2. Productivity improvements= Wow. If you produce too much of something nobody wants, is that REALLY a productivity improvement? Using that logic the Deep Water Horizon was the biggest "productivity improvement" in the history of oils spills.
Incredible.



posted on Sep, 27 2012 @ 11:51 PM
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Originally posted by Zarniwoop
reply to post by will615
 



It appears people would rather run out on their lunch for the greasy burger and fries anymore, than take a can of soup to the office.


or...


Over the past decade, overall canned soup consumption is down 13 percent, according to the research firm Euromonitor International, as fresh soups have become more widely available at supermarkets and restaurants



So instead of closing..Campbell's should re-market their brand for the people that want fresh. I can't believe the thinkers with-in that company wouldn't roll w/ the times so-2-speak. It was always a problem with companies hiring Darrin Stevens. They needed a. Man and a witch for a wife to get them thinking " new " lol

Anyways... As I said..I can't believe that they wouldn't have a sales team of thinkers...thinking...unless...they're moving plants over-sea's and just don't want to tell us. They could also use an entirely different name.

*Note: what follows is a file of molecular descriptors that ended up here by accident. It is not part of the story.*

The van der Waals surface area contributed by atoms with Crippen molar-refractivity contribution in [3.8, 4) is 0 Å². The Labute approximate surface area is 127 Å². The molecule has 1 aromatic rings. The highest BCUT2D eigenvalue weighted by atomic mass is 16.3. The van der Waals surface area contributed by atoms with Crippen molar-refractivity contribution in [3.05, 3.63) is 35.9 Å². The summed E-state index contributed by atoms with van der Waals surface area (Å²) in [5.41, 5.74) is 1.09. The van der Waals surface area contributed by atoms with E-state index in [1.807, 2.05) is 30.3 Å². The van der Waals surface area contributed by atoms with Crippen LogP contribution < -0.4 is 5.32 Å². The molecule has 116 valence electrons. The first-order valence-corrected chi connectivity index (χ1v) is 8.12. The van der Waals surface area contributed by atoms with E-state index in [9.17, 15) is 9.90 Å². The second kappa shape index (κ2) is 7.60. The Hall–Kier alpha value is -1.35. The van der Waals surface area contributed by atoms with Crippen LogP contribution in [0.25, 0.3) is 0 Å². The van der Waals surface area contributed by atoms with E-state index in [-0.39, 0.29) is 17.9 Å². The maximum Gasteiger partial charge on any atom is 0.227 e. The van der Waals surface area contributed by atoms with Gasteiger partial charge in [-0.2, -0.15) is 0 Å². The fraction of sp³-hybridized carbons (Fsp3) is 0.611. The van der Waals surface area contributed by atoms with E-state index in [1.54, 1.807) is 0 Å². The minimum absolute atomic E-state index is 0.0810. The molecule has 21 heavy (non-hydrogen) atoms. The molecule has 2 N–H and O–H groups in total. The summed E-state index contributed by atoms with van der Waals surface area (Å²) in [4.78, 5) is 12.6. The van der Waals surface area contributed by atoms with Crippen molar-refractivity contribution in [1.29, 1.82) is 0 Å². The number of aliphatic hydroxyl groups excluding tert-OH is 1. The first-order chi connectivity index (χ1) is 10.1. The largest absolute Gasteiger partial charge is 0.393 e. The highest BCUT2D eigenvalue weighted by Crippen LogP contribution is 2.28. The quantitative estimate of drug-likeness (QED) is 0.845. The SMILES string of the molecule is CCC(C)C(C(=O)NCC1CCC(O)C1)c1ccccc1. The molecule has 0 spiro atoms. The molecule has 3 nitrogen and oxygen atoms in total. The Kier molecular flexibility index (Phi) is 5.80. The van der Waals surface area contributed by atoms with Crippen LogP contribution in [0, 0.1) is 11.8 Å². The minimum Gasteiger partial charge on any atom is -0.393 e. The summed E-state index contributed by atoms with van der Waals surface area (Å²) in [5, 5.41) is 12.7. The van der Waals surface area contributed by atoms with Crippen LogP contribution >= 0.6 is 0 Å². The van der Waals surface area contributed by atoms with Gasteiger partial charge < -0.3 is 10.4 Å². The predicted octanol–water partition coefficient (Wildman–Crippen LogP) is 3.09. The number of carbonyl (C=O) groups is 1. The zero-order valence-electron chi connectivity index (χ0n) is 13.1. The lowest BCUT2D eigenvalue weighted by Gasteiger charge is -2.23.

Always the conspiracy ..... With me. lol



posted on Sep, 27 2012 @ 11:51 PM
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I saw garlic in the store that said a product of China. WTF is that about, can't we grow garlic anymore. I went to another store and the garlic said product of USA and it was about twenty percent cheaper.
It doesn't make sense to me at all. I'm seeing more and more canned foods coming from China, maybe Campbell is going to outsource.



posted on Sep, 28 2012 @ 02:09 PM
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I grew up in Sacramento and after many years absent find myself in the near-by area. I can safely say that regardless of what you think about Campbell soups or their marketing strategies, losing 700 Jobs in this area is going to hurt and hurt bad.

Sacramento is shuttering businesses faster than it is opening them lately. Between the State lay-offs, crappy housing market and drought is a large area with not a whole lot of people making it. I am lucky to be making money at all up here right now. Somehow despite the economy we are above water.

See you all in Costa Rica soon enough anyway. I am looking to leave.